Caffeine-containing energy drink improves sprint performance during an international rugby sevens competition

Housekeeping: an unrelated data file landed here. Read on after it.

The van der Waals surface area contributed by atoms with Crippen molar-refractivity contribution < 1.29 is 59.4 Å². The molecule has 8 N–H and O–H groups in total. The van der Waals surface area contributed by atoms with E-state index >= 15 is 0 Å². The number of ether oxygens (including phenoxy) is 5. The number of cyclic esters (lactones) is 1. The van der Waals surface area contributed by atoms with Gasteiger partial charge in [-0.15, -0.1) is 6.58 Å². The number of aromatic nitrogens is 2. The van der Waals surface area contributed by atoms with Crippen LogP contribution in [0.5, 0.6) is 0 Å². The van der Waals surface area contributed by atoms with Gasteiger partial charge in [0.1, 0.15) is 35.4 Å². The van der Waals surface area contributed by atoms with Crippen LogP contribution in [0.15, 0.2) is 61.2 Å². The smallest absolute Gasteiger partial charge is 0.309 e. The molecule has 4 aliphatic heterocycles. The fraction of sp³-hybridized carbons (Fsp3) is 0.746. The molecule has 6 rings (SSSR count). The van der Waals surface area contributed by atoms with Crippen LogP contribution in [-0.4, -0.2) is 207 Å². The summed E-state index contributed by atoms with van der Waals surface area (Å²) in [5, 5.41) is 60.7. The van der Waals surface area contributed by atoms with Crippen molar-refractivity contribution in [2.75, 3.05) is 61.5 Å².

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ORIGINAL ARTICLE Juan Del Coso • Javier Portillo • Gloria Mun ˜oz • Javier Abia ´n-Vice ´n • Cristina Gonzalez-Milla ´n • Jesu ´s Mun ˜oz-Guerra Received: 31 October 2012 / Accepted: 13 February 2013 / Published online: 5 March 2013  Springer-Verlag Wien 2013 Abstract The aim of this study was to determine the effects of a caffeine-containing energy drink on physical performance during a rugby sevens competition. A second purpose was to investigate the post-competition urinary caffeine concentration derived from the energy drink intake. On two non-consecutive days of a friendly tournament, 16 women from the Spanish National rugby sevens Team (mean age and body mass = 23 ± 2 years and 66 ± 7 kg) ingested 3 mg of caffeine per kg of body mass in the form of an energy drink (Fure, ProEnergetics) or the same drink without caffeine (placebo). After 60 min for caffeine absorption, participants performed a 15-s maximal jump test, a 6 9 30 m sprint test, and then played three rugby sevens games against another national team. Individual running pace and instantaneous speed during the games were assessed using global positioning satellite (GPS) devices. Urine samples were obtained pre and post-competition. In comparison to the placebo, the ingestion of the energy drink increased muscle power output during the jump series (23.5 ± 10.1 vs. 25.6 ± 11.8 kW, P = 0.05), running pace during the games (87.5 ± 8.3 vs. 95.4 ± 12.7 m/min, P\ 0.05), and pace at sprint velocity (4.6 ± 3.3 vs. 6.1 ± 3.4 m/min, P\ 0.05). However, the energy drink did not affect maximal running speed during the repeated sprint test (25.0 ± 1.5 vs. 25.0 ± 1.7 km/h). The ingestion of the energy drink resulted in a higher post-competition urine caffeine concentration than the placebo (3.3 ± 0.7 vs. 0.2 ± 0.1 lg/mL; P\ 0.05). In summary, 3 mg/kg of caffeine in the form of a commercially available energy drink considerably enhanced physical performance during a women’s rugby sevens competition. Keywords GPS technology  Team sports  Ergogenic aids  Exercise  Doping  Sprint performance Introduction Rugby union is a traditional team sport characterized by two teams competing with 15 players per side on a 100 9 50 m natural turf pitch for 80 min (2 halves of 40 min). Rugby sevens is a recent variant of traditional rugby with the same basic rules and scoring. However, this modality fields seven players per team, game durations of 14 min (2 halves of 7 min with 1 min break time), but is played on a field of similar dimensions to that of traditional rugby. Because only seven rugby players per side have to play on a full-dimension pitch and the time to obtain scores is reduced, the physiological demands of rugby sevens are much higher in comparison with those of rugby union games (Suarez-Arrones et al. 2011b; Cunniffe et al. 2009). In addition, more than two games are played on the same day, which in turn increases the physiological stress that rugby sevens players support during a competition (Rienzi et al. 1999). National and international rugby sevens tournaments have been held since the 1990s, but the scientific interest in rugby sevens has increased in recent years because this sport was chosen to be included in the list of J. Del Coso (&)  J. Abia ´n-Vice ´n  C. Gonzalez-Milla ´n Exercise Physiology Laboratory, Camilo Jose ´ Cela University, C/Castillo de Alarcon, 49, Villafranca del Castillo, 28692 Madrid, Spain e-mail: jdelcoso@ucjc.edu J. Portillo Exercise Training Laboratory, University of Castilla-La Mancha, Toledo, Spain G. Mun ˜oz  J. Mun ˜oz-Guerra Doping Control Laboratory, Spanish Anti-doping Agency, Madrid, Spain 123 Amino Acids (2013) 44:1511–1519 DOI 10.1007/s00726-013-1473-5Olympic Summer sports for Rio 2016 (Engebretsen and Steffen 2010). The assessment of movement patterns during rugby sevens games has been the topic of a few studies (Higham et al. 2012; Lopez et al. 2012; Suarez-Arrones et al. 2011a, b; Rienzi et al. 1999). With the use of Global Positioning System (GPS) devices, experimenters have obtained realtime measurements of physiological demands during games and tournaments. In addition, the comparison of running demands between rugby union versus sevens has allowed coaches and trainers to implement specific training routines for rugby sevens. For example, while male rugby union players run at a pace between 62 and 84 m/min (Coughlan et al. 2011; Cunniffe et al. 2009; McLellan et al. 2011), rugby sevens players obtain average velocities of between 106 and 120 m/min (Suarez-Arrones et al. 2011b; Higham et al. 2012). Interestingly, elite female rugby sevens players run at a pace of 103 m/min (Suarez-Arrones et al. 2011a), in the low range of their male counterparts. Thus, overall running demands during match play are augmented during rugby sevens games in comparison to traditional rugby. Like in other team sports, rugby players combine periods of high-intensity exercise interspersed with periods of lower-intensity exercise or recovery. The ability to repeatedly sprint during a game is considered essential for scoring and defending since sprint actions are always performed when the ball is close to the player (Bishop et al. 2011). Studies with rugby sevens players indicate highintensity movements (running velocity above 18 km/h) represent 13.7 % of the total match time for men (SuarezArrones et al. 2011b) and 9.1 % for women (SuarezArrones et al. 2011a), while these demands represent only 2 % in male rugby union players (Cunniffe et al. 2009). In addition, the work-to-rest ratio is 1:0.4 during rugby sevens (Suarez-Arrones et al. 2011a, b), while it is increased to 1:6 during rugby union matches (King et al. 2009). All this information indicates that players of rugby sevens rely more on high-intensity actions than traditional rugby players. Different training methods and ergogenic aids have been investigated to determine their effectiveness in increasing the sprint actions during team sports (Bishop et al. 2011). It has been found that the use of 5–6 mg per kg of pure anhydrous caffeine increases running velocity during team sports specific tests that included sprint bouts (Carr et al. 2008; Glaister et al. 2008; Stuart et al. 2005). Nevertheless, caffeine is currently ingested in the sports setting in the form of energy drinks (Del Coso et al. 2011) with prevalence higher than 70 % in amateur and elite athletes (Froiland et al. 2004; Kristiansen et al. 2005). While the ingestion of 1.3 mg/kg of caffeine via an energy drink did not modify running velocity during a sprint test (Astorino et al. 2011), the ingestion of 3 mg/kg of caffeine in the form of an energy drink increased the maximal running speed during a 7 9 30 m sprint test (Del Coso et al. 2012a) and the distance covered at sprint velocity during simulated soccer (Del Coso et al. 2012a) and rugby union games (Del Coso et al. 2012b). In addition, while an energy drink with 1 mg/kg of caffeine did not influence muscle performance, the same drink with 3 mg/kg of caffeine improved muscle power and muscle force during bench press and half-squat exercises (Del Coso et al. 2012c). These studies suggest the need of ingesting an amount of energy drink to provide at least 3 mg/kg of caffeine to obtain better sprint performance during team sports specific actions. Because rugby sevens rules increase the physiological demands of the players in comparison with those of traditional rugby, especially the importance of high-intensity actions, the use of caffeine-containing energy drinks may be more effective to increase sprint performance in this sport. The aim of the present investigation was to determine the effectiveness of a commercially available energy drink (3 mg/kg of caffeine) on the running activity profiles of elite female rugby sevens players during an international tournament. We hypothesized that a caffeinecontaining energy drink would increase the distance covered at sprint velocity during the tournament. Methods Subjects Sixteen women from the Spanish rugby sevens National Team volunteered to participate in this investigation. They had a mean ± SD age of 23 ± 2 years, body mass of 66 ± 7 kg, height of 166 ± 7 cm, body fat of 16.6 ± 2.8 %, and maximal heart rate of 191 ± 10 bpm. All participants had previous rugby experience of at least 4 years and had trained for *2 h/day, 4–5 days/week (including a weekly competition) during the three previous years. Participants had no previous history of cardiopulmonary diseases and they were not taking medications during the study. In addition, participants were nonsmokers but all of them were light caffeine consumers (\60 mg per day, *1 cup of coffee maximum). One week before the onset of the investigation, the team’s medical staff and the participants were fully informed of the risks and discomforts associated with the experiments and they gave their informed written consent to participate. The study was approved by a Research Ethics Committee in accordance with the latest version of the Declaration of Helsinki. 1512 J. Del Coso et al. 123Experimental design A double-blind, placebo controlled and randomized experimental design was used in this study. The Spanish and Dutch Rugby Federations arranged a friendly rugby sevens tournament during the third week of January 2012. However, only the Spanish rugby players participated in the investigation. The friendly tournament consisted of two competition days in the same week (Monday and Thursday) during the players’ physical preparation stage. During each competition day, the National Teams played three rugby sevens games, separated by 15 min of recovery between them to reproduce the routines of a real competition. During these games, player’s changes were standardized to minimize the effects of substitutions on the results of the investigation. The competition days started at 1600 hours and they were held in the same stadium and under similar environmental conditions (18 ± 4 C; 45 ± 5 % of relative humidity). During the days without competition, the National Team followed their habitual training routines, while training and diet the day before competition were standardized. Each rugby player took part in the two competition days. In a randomized order, participants ingested a powdered caffeine-containing energy drink (Fure, ProEnergetics, Spain) dissolved in 250 mL of tap water to provide a dose of 3 mg of caffeine per kg of body mass or the same drink with no caffeine content (0 mg/kg; placebo). Thus, during the competition days, players of the Spanish rugby team received different experimental treatments (8 players with caffeine and 8 players with placebo for each competition day). At the request of the experimenters, the placebo drink was provided by the manufacturer and had the identical appearance and taste of the caffeine-containing energy drink. The drinks also contained taurine (2,000 mg), sodium bicarbonate (500 mg), L-carnitine (200 mg), and maltodextrin (705 mg), but the amounts of these substances were identical in the two experimental trials. The trials differed only in the amount of caffeine administered to each player (0 mg with placebo vs. 198 ± 20 mg with the energy drink). The beverages were prepared in opaque plastic bottles to avoid identification and they were ingested 60-min before the onset of the experimental trials to allow complete caffeine absorption. An alphanumeric code was assigned to each trial to blind participants and investigators to the drink tested. This code was only accessible to investigators after the analysis of the variables. Experimental protocol Two days before the experimental trials, participants were nude-weighed to calculate the energy drink dosage. On this day, their body fat percentage was also calculated using six skin folds. The day before each experimental trial, the rugby players performed similar exercise routines. They were encouraged to abstain from all dietary sources of caffeine (coffee, cola drinks, chocolate, etc.) and alcohol for 48 h before the onset of the experimental trials. These standardizations were reported to the technical staff of the National Team to ensure compliance. On the day of the experimental trials, participants had a pre-competition meal 3 h before the start of the tests. In the afternoon, participants arrived at the stadium and voided in a sterilized container. A representative urine sample was obtained and immediately frozen at -30 C for the measurement of caffeine concentration. Then, the beverage assigned for the trial was individually supplied and consumed. The exchange of bottles between players was not allowed and investigators encouraged players to drink the beverage in its entirety. Then, players were weighed (Radwag, Poland) and dressed in a T-shirt, shorts, and cleats and put on chest rugby armor. They also wore a GPS/Accelerometer/HR device inserted in an adjustable neoprene harness (GPS, SPI PRO X, GPSports, Australia) and a heart rate monitor (Polar T31, Finland) attached to their chest. Participants then performed a standardized warm-up and a 6 9 30-m sprint test on the grass pitch. Thirty minutes after the sprint test, participants initiated the three competition games. After the games, participants performed a 15-s jump test on a force platform. More detailed information on these physical tests is presented below. After completion of all testing procedures, post-exercise body weight was obtained. Thirty minutes after the end of the game, participants voided again and a urine sample was obtained. After that, participants were required to fill out a questionnaire about their sensations of power, endurance, and perceived exertion (RPE) during the whole competition day. This questionnaire included a 1–10 point scale to assess each item, and participants were previously informed that 1 point meant minimal amount of that item and 10 points meant maximal amount of the item. In addition, participants were provided with a survey to be filled out the following morning about sleep quality, nervousness, gastrointestinal problems, and other discomforts. This survey included eight items on a yes/no scale and has been previously used to assess side-effects derived from energy drink ingestion (Del Coso et al. 2012c). Maximal running velocity test After their habitual warm-up routines, the rugby players performed a 6 9 30-m sprint test at maximal running velocity with 30 s of active recovery between repetitions. The test was carried out on the grass turf and the running velocity was measured by means of the GPS device so all players performed the test at the same time. The GPS was Caffeine-containing energy drink improves sprint performance 1513 123set to assess velocity at a frequency of 5 Hz. The maximal velocity obtained during each sprint was used for statistical analysis. A good reliability of the GPS to assess maximal running speed during sprint test has been previously reported (coefficient of variation of 1.2 %; BarberoA ´ lvarez et al. 2009). Verbal instructions were given to indicate the onset of each sprint, and oral feedback was given by the technical staff to encourage players to produce maximal performance in each repetition. Competition games In each experimental trial, the participants completed three rugby sevens games, separated by 15 min for recovery. Each game consisted of two halves of 7 min with a 1-min half-time break. The games were always played against the Dutch National Team to avoid the effects of the rival level on the results of this study. The games were played on a regular rugby field (95 9 55 m) with seven players per side, while a professional referee made decisions on play disputes. The match followed the rules of the International Rugby Board. Participants played in their habitual position, while first-team players and changes were managed by the coach. Participation of players ranged from 14 to 35 min, but they were similar for each player on both competition days. During the games, the GPS device and the heart rate belt monitored data on distance covered, instantaneous running speed, player impact data, and mean heart rate at 5 Hz. The rugby players wore the same GPS unit for both experimental trials to reduce measurement error (Jennings et al. 2010). With the GPS devices, coefficient of variation for measuring movement demands of team sports players has been found to be *2 % (Barbero-A ´ lvarez et al. 2009; Coutts and Duffield 2010). For each player, an average of the running paces for the three games was used for statistical analysis. All the data analyses were performed with a specific software package (Team AMS software V R1.2011.6, GPSports, Australia). During each experimental trial, players drank water ad libitum only from their own individually labeled bottles and they were instructed not to spit out or spill any fluid. Fluid intake was measured from the change in bottle weight using a scale (Delicia, Tefal, France). Sweat rate was estimated from pre-post-competition body mass change, total fluid intake, and game duration. Fifteen seconds maximal jump test Within 10 min after the last game, leg muscle power output was measured during a 15-s rebound jump series using a force platform (Quattrojump, Kistler, Switzerland). For this test, participants began stationary in an upright position with their weight evenly distributed over both feet. Each subject placed their hands around their waist to remove the influence of the arms on the jump. On command, the participants flexed their knees and jumped as high as possible while maintaining their arms on their waist, repeating this jumping action for 15-s. Verbal feedback was given to encourage the rugby players to produce maximal performance in each repetition. Muscle power output during the concentric phase of each jump was determined from ground reaction forces, while total power output during the 15-s was calculated from power output in each jump and the number of jumps. Urine analysis The urine specimens obtained before and after each experimental trial were analyzed for caffeine, paraxanthine, theobromine, and theophylline concentrations using an Agilent Technologies HPLC 1200 system (Santa Clara, CA, USA) coupled to a triple quadrupole/ion trap mass spectrometer (MS, API 400, USA). All the reagents used for these measurements were purchased from Cambridge Isotope Laboratories (Spain). For this measurement, 20 lL of the internal standard theophylline-D6 (2 lg/mL) and 20 lL of the internal standard 13C3-caffeine (5 lg/mL) were added to 100 lL of urine. A volume of 900 lL of mobile phase (acetic acid, 0.1 %) was added to the urine sample, and then 5 lL of this sample were then directly applied to the HPLC–MS system. To calibrate the system, aqueous solutions of caffeine, paraxanthine and theobromine (ranging from 0.1 to 7 lg/mL), and theophylline (from 0.04 to 1 lg/mL) were used before each batch of samples. The correlation coefficients for the calibration of caffeine and its main metabolites were always [0.99. The lower limit for the accurate quantization of these methylxanthines was 0.25 and 0.1 lg/mL for theophylline. Statistical analysis Maximal running speed during the repeated sprint test and leg muscle power output during the 15-s jump test were analyzed using a two-way ANOVA (beverage 9 repetition) with repeated measures. After a significant F test (Geisser-Greenhouse correction for the assumption of sphericity), differences between means were identified using Tukey’s HSD post hoc procedure. Running paces during the game, heart rate, sweat rate, and the urinary concentrations of caffeine, paraxanthine, and theobromine were examined using paired t tests. To analyze the effects of the energy drinks on side-effects, we used a non-parametric test for dichotomic variables and related samples (Cochran test). The data were analyzed with the statistical package SPSS v 18.0 (SPSS Inc., Chicago, IL). The 1514 J. Del Coso et al. 123significance level was set at P\ 0.05. The results are presented as mean ± SD. Results Maximal running velocity test In comparison to the placebo drink, the intake of the caffeine-containing energy drink did not increase maximal running speed during the 6 9 30 m sprint test (Fig. 1; P = 0.91). The average maximal running speed was 25.0 ± 1.5 km/h with the placebo and 25.0 ± 1.7 km/h with the caffeinated energy drink. Competition games During the competition games, the mean running pace with the ingestion of the placebo drink was 87.5 ± 8.3 and 95.4 ± 12.7 m/min with the ingestion of the caffeinated energy drink (P\ 0.05). To analyze the rugby players movement patterns during the games, we set six speed zones following previous studies (Cunniffe et al. 2009): standing and walking (zone 1 = 0–6 km/h); jogging (zone 2 = 6–12 km/h); cruising (zone 3 = 12–14 km/h); striding (zone 4 = 14–18 km/h); high-intensity running (zone 5 = 18–20 km/h); and sprinting (zone 6 = higher than 20 km/h). In comparison to the placebo, the utilization of the caffeinated energy drink produced a significant rise in running pace corresponding to zone 3 (P\ 0.05), zone 4 (P\ 0.05), zone 5 (P\ 0.05), and zone 6 (P\ 0.05; Fig. 2). In contrast, there was no difference between the energy drink and the placebo in the distance covered by walking (zone 1; P = 0.91) and jogging (zone 2; P = 0.22). Exercise heart rate and sweat rate While the energy drink increased mean heart rate during the three competition games respect to placebo (168 ± 7 vs. 164 ± 6 beats/min, respectively; P\ 0.05), it did not affect maximal heart rate (189 ± 10 vs. 188 ± 9 beats/ min; P = 0.62). Sweat rate (1.4 ± 0.3 vs. 1.4 ± 0.5 L/h; P = 0.99), rehydration rate (1.0 ± 0.4 vs. 1.0 ± 0.3 L/h; P = 0.74), and dehydration level attained at the end of the competition (0.5 ± 0.5 vs. 0.6 ± 0.6 %; P = 0.67) were unaffected by the energy drink intake. Fifteen seconds maximal jump test During the jump series, the rugby players produced a higher leg muscle power output with the intake of the energy drink than with the placebo, although the differences were statistically significant only during the second, fourth, sixth, and seventh jump (Fig. 3; P\ 0.05). In addition, the total leg muscle power generated during the 15-s jump test was higher with the energy drink than with the control drink (25.6 ± 11.8 vs. 23.5 ± 10.1 kW, P = 0.05). Urine caffeine excretion and urinary variables Pre-exercise urine samples presented low concentrations of caffeine, paraxanthine, and theophylline, and they were Fig. 1 Maximal running speed during a 6 9 30-m sprint test with the ingestion of a caffeine-containing energy drink (3 mg of caffeine/kg of body mass) or the same drink without caffeine. Data are mean ± SD for 16 rugby sevens players Fig. 2 Running paces covered at different speeds during three competition games of rugby sevens with the ingestion of a caffeinated energy drink (3 mg of caffeine/kg of body weight) or the same drink without caffeine. Data are mean ± SD for 16 rugby sevens players. Different from placebo (*P\ 0.05). Standing and walking (zone 1 = 0–6 km/h); jogging (zone 2 = 6–12 km/h); cruising (zone 3 = 12–14 km/h); striding (zone 4 = 14–18 km/h); high-intensity running (zone 5 = 18–20 km/h); and sprinting (zone 6 = higher than 20 km/h) Caffeine-containing energy drink improves sprint performance 1515 123similar in both experimental trials (Table 1). The ingestion of the caffeine-containing energy drink increased the urine caffeine, paraxanthine, and theophylline concentrations in comparison with the placebo trial (P\ 0.05). In contrast, urinary theobromine concentration was slightly reduced after the game and it was similar in the caffeine and placebo trials. Perceptual evaluation and frequency of the side-effects The pre-exercise energy drink intake increased the perception of power during the rugby sevens competition in comparison to the placebo (Table 2; P\ 0.05), although the effects on perceived endurance capacity and exertion were not significant. The energy drink intake also tended to increase vigor/activeness and insomnia in the following hours after the rugby sevens competition. However, the remaining side-effects were not affected by the ingestion of the caffeine-containing energy drink (Table 3). Discussion The main purpose of this investigation was to determine the effectiveness of a commercially available energy drink, in a dose of 3 mg of caffeine per kg of body mass, to improve the physical performance of elite women rugby sevens players. For this purpose, the Spanish National Team volunteered to ingest a caffeine-containing drink or a placebo drink before two competition days during a friendly international tournament. In comparison to the placebo drink, when the players drank the caffeinated beverage before the game they (a) increased their running pace from 87.5 ± 8.3 to 95.4 ± 12.7 m/min (P\ 0.05) and mean heart from 164 ± 6 to 168 ± 7 beats/min (P\ 0.05) during the rugby sevens games; (b) enhanced the pace of movement patterns performed at sprint velocity Fig. 3 Leg muscle power output during a 15-s maximal jump test with the ingestion of a caffeine-containing energy drink (3 mg of caffeine/kg of body weight) or the same drink without caffeine. Data mean ± SD of 16 rugby sevens players for 14 jumps because this was the highest number of jumps that all the players completed. The total power output during the test was also calculated from individual power output and the number of jumps. Different from placebo (*P\ 0.05) Table 1 Values for pre and post-competition urine caffeine, paraxanthine, theophylline and theobromine concentrations with the ingestion of a caffeinated energy drink (3 mg of caffeine/kg of body weight) or the same drink without caffeine Placebo Energy drink Caffeine (lg/mL) Pre 0.2 ± 0.1 0.2 ± 0.1 Post 0.2 ± 0.1 3.3 ± 0.7*,  Paraxanthine (lg/mL) Pre 1.2 ± 0.9 1.2 ± 0.9 Post 1.3 ± 0.9 2.8 ± 1.4*,  Theophylline (lg/mL) Pre 0.2 ± 0.1 0.1 ± 0.1 Post 0.1 ± 0.1 0.3 ± 0.2*,  Theobromine (lg/mL) Pre 10.2 ± 6.1 12.2 ± 8.6 Post 7.2 ± 4.6  8.7 ± 6.0 Data mean ± SD of 16 rugby sevens players * Different from placebo (P \ 0.05)  Different from Pre (P\ 0.05) Table 2 Rates of perceived exertion, power and endurance during the rugby sevens competition with the ingestion of a caffeinated energy drink (3 mg of caffeine/kg of body weight) or the same drink without caffeine Item Placebo Energy drink Power 6 ± 1 8 ± 1* Endurance 6 ± 2 7 ± 2 Exertion 7 ± 2 6 ± 2 Data mean ± SD of 16 rugby sevens players * Different from placebo (P \ 0.05) 1516 J. Del Coso et al. 123from 4.6 ± 3.3 to 6.1 ± 3.4 m/min (P\ 0.05); and (c) improved leg muscle power during a 15-s jump test from 23.5 ± 10.1 to 25.6 ± 11.8 kW (P = 0.05). In contrast, the ingestion of the energy drink did not modify maximal running speed during a 6 9 30-m test, maximal heart rate, or dehydration during the game. As a result, the pre-exercise ingestion of 3 mg/kg of caffeine in the form of an energy drink significantly improved the running movement patterns of women rugby sevens players during a real game. Due to the boost in the popularity of this team sport in the last few years, several studies have been geared to determine the particularities of rugby sevens physical performance (Higham et al. 2012; Lopez et al. 2012; Rienzi et al. 1999; Suarez-Arrones et al. 2011a, b). While traditional 15-per side rugby union consists of 80 min of play during an official match, rugby sevens players have to exert their maximal performance only during two halves of 7 min and thus, the exercise intensity of their actions and the exercise-to-rest ratio are significantly increased (Suarez-Arrones et al. 2011b). Men rugby union players run at a pace between 62 and 80 m/min (Coughlan et al. 2011; Cunniffe et al. 2009; McLellan et al. 2011) during official games. In contrast, male rugby sevens players run at between 106 and 120 m/min during international and domestic matches (Suarez-Arrones et al. 2011b; Higham et al. 2012). In the present investigation, that included three games per day, our female rugby sevens players ran at 87.5 ± 8.3 m/min with the placebo drink, while a previous investigation found that elite female rugby sevens players can reach 103 m/min during an official international tournament. Because the level of the rugby players (National Teams) and assessment procedures (GPS technology) were similar between these studies, the differences in running paces could be related to the break-time between games. During an official tournament, the between-games resting period is usually 2 h (Suarez-Arrones et al. 2011a), while the time break between games in our study was only 30 min to follow the demands of the technical staff of the National Teams. Nevertheless, the intake of an energy drink with 3 mg/kg of caffeine significantly increased the rugby players’ running pace to 95.4 ± 12.7 m/min, which represents an improvement of 9 ± 3 %. In recent investigations, it has been found that 3 mg/kg of caffeine in the form of energy drinks increases running pace from 92 to 98 m/min (an improvement of 7 %) during a simulated soccer match (Del Coso et al. 2012a) and from 79 to 86 m/min (an improvement of 9 %) during a simulated rugby union game (Del Coso et al. 2012b). All these data suggest that the use of a caffeinated energy drink improves running distance covered during team sports by 7–9 %. Out of all the running actions performed during rugby games, the actions performed at high-intensity running are the most important for success (Roberts et al. 2008) as they are related with scoring or defending. Cunniffe et al. (2009) divided movement patterns during rugby union into six speed zones to account for from walking to sprinting. Under this classification, high-intensity running was considered when rugby players moved at a velocity greater than 18 km/h, while sprints were categorized as actions with a velocity higher than 20 km/h. Cunniffe’s categorization has also been used to classify running demands on rugby sevens players (Suarez-Arrones et al. 2011a, b), while the results are quite different to the ones found in rugby union players. Male rugby union players ran at a slower pace at high-intensity (3.8 vs. 5.7 m/min) and at sprint velocity (5.0 vs. 9.8 m/min) than their rugby sevens counterparts (Cunniffe et al. 2009; Suarez-Arrones et al. 2011b), which indicates that the significance of highintensity exercise is greater in sevens than in traditional rugby. Figure 2 depicts the running paces included in the six speed zones during the women’s rugby sevens competition. When the players ingested the placebo drink, they ran 3.7 ± 1.4 m/min in zone 5 (high-intensity running) and 4.6 ± 3.3 m/min in zone 6 (sprint running), similar to the results found with other female rugby sevens players (Suarez-Arrones et al. 2011a). The pre-exercise ingestion of the caffeine-containing energy drink increased highintensity running to 4.4 ± 1.4 m/min (P\ 0.05) and sprint running to 6.1 ± 3.4 m/min (P\ 0.05). Interestingly, the energy drink did not affect the pace of walking or jogging during the game (Fig. 2). The enhancement of high-intensity and sprint movements after the ingestion of caffeinated energy drinks has also been found in soccer (Del Coso et al. 2012a) and rugby union (Del Coso et al. 2012b), while the low-intensity movement patterns were unaltered. These results indicate that caffeine modifies the movement patterns of team sports; players increase the movements Table 3 Prevalence of side-effects during the following hours to the rugby sevens competition with the ingestion of a caffeinated energy drink (3 mg of caffeine/kg of body weight) or the same drink without caffeine Item Placebo (%) Energy drink (%) Headache 19 0 Abdominal/gut discomfort 6 25 Muscle soreness 63 44 Increased vigor/activeness 0 50 Tachycardia and heart palpitations 0 0 Insomnia 19 63 Increased urine production 0 0 Increased anxiety 0 0 Data frequencies for 16 rugby sevens players * Different from placebo (P \ 0.05) Caffeine-containing energy drink improves sprint performance 1517 123performed at high-intensity or sprints which probably represent an important physical advantage for obtaining victory during the game. Pre-exercise ingestion of 5–6 mg/kg of caffeine via pills has been found effective to increase sprint velocity during running tests that included various sprint bouts (Carr et al. 2008; Glaister et al. 2008; Stuart et al. 2005; Gant et al. 2010). The use of energy drinks on sprint tests has also been investigated in team sports players, with no changes in running performance in comparison to a placebo when the caffeine dose was 1.3 mg/kg (Astorino et al. 2011) but with significant ergogenicity when the caffeine dose was 3 mg/kg (Del Coso et al. 2012a). In the present investigation, maximal running speed was unchanged during a 6 9 30-m test despite the dose being 3 mg/kg of caffeine (Fig. 1). Nevertheless, the caffeinated energy drink significantly increased leg muscle power during a 15-s test (Fig. 3), as has been previously found during a similar test (Del Coso et al. 2012a) or during half-squat jumps with external loads (Del Coso et al. 2012c). The reason for the lack of ergogenicity during the sprint test, despite the fact that the energy drink increased the sprint performance during the rugby competitions and during the jump test, is not evident. The sprint test was performed before the onset of competitions, and it might be possible that the rugby players were not entirely concentrated for the test despite the continuous motivation of the technical staff. In any case, the enhancement of high-intensity running during the competitions and the muscle performance during the jump test suggests that energy drinks were a potent ergogenic aid in rugby sevens. The assessment of urinary caffeine concentration is an easy and reliable method that can be used to determine caffeine ingestion in sports. In previous studies after the ingestion of 3 mg/kg of caffeine, we have found 4.1 lg of caffeine per mL of urine for male soccer players (Del Coso et al. 2012a) and 2.4 lg/mL for male rugby players (Del Coso et al. 2012b). In the present investigation with the same caffeine dosage, the urinary caffeine concentration at the end of the tournament was 3.3 ± 0.7 lg/mL, a value within the range found in male team sports players. Human liver metabolizes caffeine into paraxanthine (80 %), theobromine (11 %), and theophylline (5 %), while the remaining 4 % of caffeine is eliminated in urine without transformation (Lelo et al. 1986). In the present investigation, urine paraxanthine and theophylline concentrations were higher after the ingestion of energy drinks (Table 1). However, the magnitude of these increases was lower that the rise in urine caffeine concentration (from 0.2 ± 0.1 to 3.3 ± 0.7 lg/mL). Thus, caffeine concentration was the urinary variable that best identified the consumption of the caffeine-containing energy drink after a rugby sevens tournament. Early data revealed that caffeine increased lipolysis and enhanced muscle glycogen spare (Costill et al. 1978), although these effects have been subsequently questioned (Graham et al. 2000). However, short-term high-intensity exercise (e.g., sprint actions) is not primarily associated to enhanced carbohydrate and/or fat metabolism, and other mechanisms must explain the ergogenic effects found in this investigation. Caffeine may benefit muscle contraction via enhanced Ca?? release from the sarcoplasmic reticulum although this effect has been obtained with supraphysiological plasma caffeine concentration (Magkos and Kavouras 2005). Caffeine also enhances motor unit recruitment by acting as an adenosine antagonist on the central nervous system (Davis et al. 2003). In previous studies with humans, we found that caffeine ingestion improves maximal muscle strength due to a higher voluntary contraction (Coso et al. 2008) and reduces the time to obtain maximal power output (Del Coso et al. 2012c), which suggests a better intra- and inter-muscular coordination during the muscle contraction. Although we did not assess the source of the benefits found with caffeine-containing energy drinks in the present investigation, we speculate that caffeine improved physical performance via improved motor unit recruitment. In summary, the ingestion of 3 mg/kg of caffeine using a commercially available energy drink increased the overall running pace and the movement patterns performed at sprint velocity during a friendly international competition of rugby sevens. 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